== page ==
Hydrogen May Start Replacing Natural Gas Before 2050, Snam Says
Comment of the Day

January 16 2020

Commentary by Eoin Treacy

Hydrogen May Start Replacing Natural Gas Before 2050, Snam Says

This article by Vanessa Dezem for Bloomberg may be of interest to subscribers. Here is a section:


“There is already a transition going from coal to gas, which is very beneficial for the environment,” Alvera said. “The next step of the transition is getting away from oil and replacing to gas. After we do that phase one, we can ramp up electrolyzers and have green gas.”

The executive’s view about hydrogen reflects concern within the gas industry that governments are moving to limit fossil-fuel emissions and will hit gas soon. That raises the risk that the investments they’ve made in pipelines, compressors and storage tanks could become stranded assets.

In Italy, Snam decided to double the amount of hydrogen it blends into the grid to 10%. Alvera believes hydrogen could supply a quarter of Italy’s energy demand by 2050 and announced in November a new round of investments to boost transition toward clean energy.

Eoin Treacy's view

Hydrogen stocks are having a moment. In any bull market there needs to be a demand narrative which encourages a supply response. The element’s energy density and clean burning characteristics are burnishing the argument for using more hydrogen as the desire to promote a zero carbon energy sector gains ground. The future of air travel is probably going to include cryogenic hydrogen but that is still a ways off. Meanwhile the low price of natural gas encourages experimentation because the cost of producing hydrogen is compressing.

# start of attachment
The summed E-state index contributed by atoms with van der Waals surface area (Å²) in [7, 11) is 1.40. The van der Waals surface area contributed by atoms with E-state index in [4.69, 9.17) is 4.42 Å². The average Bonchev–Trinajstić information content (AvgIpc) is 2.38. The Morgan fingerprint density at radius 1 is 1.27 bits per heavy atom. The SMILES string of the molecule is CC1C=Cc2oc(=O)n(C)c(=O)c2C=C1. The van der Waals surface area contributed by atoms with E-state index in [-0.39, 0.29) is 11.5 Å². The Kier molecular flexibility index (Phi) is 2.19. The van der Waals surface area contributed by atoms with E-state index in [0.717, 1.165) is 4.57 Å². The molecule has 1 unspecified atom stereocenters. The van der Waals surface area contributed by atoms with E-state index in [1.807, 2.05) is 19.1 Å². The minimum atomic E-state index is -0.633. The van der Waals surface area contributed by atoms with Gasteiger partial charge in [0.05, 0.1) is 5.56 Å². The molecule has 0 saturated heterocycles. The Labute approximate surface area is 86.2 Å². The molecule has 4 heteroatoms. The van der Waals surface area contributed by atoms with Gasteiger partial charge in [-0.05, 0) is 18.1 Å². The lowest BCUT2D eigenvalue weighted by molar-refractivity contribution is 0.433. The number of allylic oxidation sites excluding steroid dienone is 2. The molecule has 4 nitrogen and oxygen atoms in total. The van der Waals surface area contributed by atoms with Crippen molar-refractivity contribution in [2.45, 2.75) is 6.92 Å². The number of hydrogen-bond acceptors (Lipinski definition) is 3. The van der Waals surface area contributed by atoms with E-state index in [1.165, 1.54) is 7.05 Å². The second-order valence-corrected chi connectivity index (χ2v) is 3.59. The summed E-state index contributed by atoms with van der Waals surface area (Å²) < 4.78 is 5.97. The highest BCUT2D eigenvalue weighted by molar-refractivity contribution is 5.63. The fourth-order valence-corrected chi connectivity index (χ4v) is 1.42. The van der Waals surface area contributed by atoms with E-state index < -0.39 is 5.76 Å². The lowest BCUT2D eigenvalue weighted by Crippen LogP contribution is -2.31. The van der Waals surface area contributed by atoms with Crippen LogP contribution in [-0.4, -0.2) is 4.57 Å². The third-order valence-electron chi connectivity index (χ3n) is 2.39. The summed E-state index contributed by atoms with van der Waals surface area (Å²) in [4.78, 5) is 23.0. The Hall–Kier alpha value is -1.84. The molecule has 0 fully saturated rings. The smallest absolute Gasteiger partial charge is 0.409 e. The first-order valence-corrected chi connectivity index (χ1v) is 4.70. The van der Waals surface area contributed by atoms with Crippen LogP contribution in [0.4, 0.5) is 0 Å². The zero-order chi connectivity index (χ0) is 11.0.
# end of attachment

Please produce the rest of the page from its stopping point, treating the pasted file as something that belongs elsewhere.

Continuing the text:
Auto companies like Toyota, Daimler and Hyundai spent a great deal of money researching fuel cells. They are now attempting to bring this investment to commercial reality as they attempt to react to the growth of the battery sector relative to internal combustion engines. In the above article, the belief hydrogen will be cost competitive with natural gas depends on renewable sources providing ample supply because right now hydrogen is produced primarily using natural gas as the base component. 

The platinum mining sector have been among the biggest supporters of the hydrogen fuel cell sector because of the potential demand for platinum catalysts it represents. With the demise of demand for diesel the sector lost an important customer so the potential for hydrogen fuel cell growth is a potential gas changer for the sector if it continues.

Platinum broke above the psychological $1000 level yesterday and dropped back to retest that area today. A sustained move above $1000 would confirm a return to demand dominance beyond the short term. Platinum is trading at an historically wide discount relative to gold and platinum and is still close to its relative lows against silver. That suggests ample scope for outperformance from current levels if the right conditions are manifested.

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